30 Aug Food by Letter – R is for Rice
September is national rice month but we’re brushing up on our knowledge of this pantry staple early! In fact, rice has fed more people over a longer period of time than any other crop. As far back as 2500 B.C., rice has been documented in the history books as a source of food. Beginning in China and the surrounding areas, its cultivation spread throughout Sri Lanka and India. Being able to grow in this wide spectrum of climates is the reason rice is one of the most widely eaten foods in the world.
Here are some of our favorite rice facts!
- 50% of all the world’s rice is eaten within 8 miles of where it is grown.
- Arkansas produces nearly 9 billion pounds of rice annually, on 1,785,000 acres.
- More than 2.9 million acres of land are devoted to growing rice in the U.S.
- Rice is the first food a new bride in India offers to her husband, and the first food offered to newborn babies.
- It is estimated it takes 2,000 to 5,000 tons of water to produce a ton of rice.
- One seed of rice yields more than 3,000 grains.
This is it: the foolproof recipe for making perfect rice on the stove from Katie Workman of Mom 100. If cooking rice makes you nervous, know you are not alone. Even really accomplished cooks get intimidated by plain old rice! Stick to our guide for guaranteed success.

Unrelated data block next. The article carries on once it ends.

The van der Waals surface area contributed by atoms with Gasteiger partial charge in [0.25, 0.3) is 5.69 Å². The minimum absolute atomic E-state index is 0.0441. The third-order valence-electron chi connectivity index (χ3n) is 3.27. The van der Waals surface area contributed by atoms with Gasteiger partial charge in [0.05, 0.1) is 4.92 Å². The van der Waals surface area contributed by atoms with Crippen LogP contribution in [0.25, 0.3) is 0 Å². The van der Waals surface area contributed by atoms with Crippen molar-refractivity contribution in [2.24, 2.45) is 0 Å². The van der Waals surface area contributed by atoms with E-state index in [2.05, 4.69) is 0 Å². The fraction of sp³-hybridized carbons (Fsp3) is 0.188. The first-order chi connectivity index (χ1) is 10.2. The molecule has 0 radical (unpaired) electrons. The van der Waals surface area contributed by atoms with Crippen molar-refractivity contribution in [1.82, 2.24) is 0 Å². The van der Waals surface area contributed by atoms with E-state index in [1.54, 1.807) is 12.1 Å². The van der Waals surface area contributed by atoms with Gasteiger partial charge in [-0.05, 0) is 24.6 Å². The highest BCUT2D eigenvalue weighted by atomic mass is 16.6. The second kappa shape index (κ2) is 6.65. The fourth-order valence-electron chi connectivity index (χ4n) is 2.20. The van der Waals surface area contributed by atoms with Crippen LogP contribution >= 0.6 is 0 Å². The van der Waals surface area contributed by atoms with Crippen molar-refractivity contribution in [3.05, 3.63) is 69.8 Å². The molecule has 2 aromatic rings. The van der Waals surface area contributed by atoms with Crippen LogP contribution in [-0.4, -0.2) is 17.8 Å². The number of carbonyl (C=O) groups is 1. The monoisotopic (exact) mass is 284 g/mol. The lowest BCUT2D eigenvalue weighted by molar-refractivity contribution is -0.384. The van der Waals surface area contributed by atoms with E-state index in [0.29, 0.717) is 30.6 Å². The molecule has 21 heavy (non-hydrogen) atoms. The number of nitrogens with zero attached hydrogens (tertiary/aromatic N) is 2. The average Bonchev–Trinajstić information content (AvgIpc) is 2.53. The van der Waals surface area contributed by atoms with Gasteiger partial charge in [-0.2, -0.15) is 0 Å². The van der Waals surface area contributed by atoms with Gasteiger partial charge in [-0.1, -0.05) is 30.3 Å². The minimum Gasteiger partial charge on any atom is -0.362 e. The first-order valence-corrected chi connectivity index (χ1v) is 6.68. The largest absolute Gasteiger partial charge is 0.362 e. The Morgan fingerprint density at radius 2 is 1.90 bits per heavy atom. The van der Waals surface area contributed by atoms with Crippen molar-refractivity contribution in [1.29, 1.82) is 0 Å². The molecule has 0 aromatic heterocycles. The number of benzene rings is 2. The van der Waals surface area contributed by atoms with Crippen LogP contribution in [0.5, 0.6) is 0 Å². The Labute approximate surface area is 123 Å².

The basic water to white rice ratio is 2 cups water to 1 cup rice. You can easily double and even triple the recipe: just make sure you are using a pot large enough to hold the rice as it cooks and expands. Other rice varieties, like brown and Arborio, can be a little different in terms of proportions and timing, but this 2 to 1 ratio is how you’ll get perfect white rice every time.
2 cups water
1/2 teaspoon salt
1 tbsp butter or oil, optional
1 cup long-grain white rice
- Bring water to a boil in a medium saucepan. Add the salt and butter and allow the butter to melt.
- When the water has returned to a boil, stir in the rice. Let the water return to a light simmer. Stir again, cover the pot and turn the heat down to low. Keep the rice simmering slightly, and keep the pot covered (you may have to peek after a few minutes to make sure the heat is at the correct temperature, but then let it cook, covered). Start checking to see if the rice is tender and all of the liquid is absorbed at about 17 minutes. It may take up to 25, especially if you are making a larger quantity of rice.
- When the rice is cooked, turn off the heat and let it sit for another couple of minutes to finish absorbing any liquid. Take off the lid, fluff the rice with a fork and let it sit for another 2-3 minutes so some of the excess moisture in the rice dries off.
The best news about rice? There are so many amazing ways to use it in leftovers! Stir Fry, stuffed peppers, and soup are some of our favorites.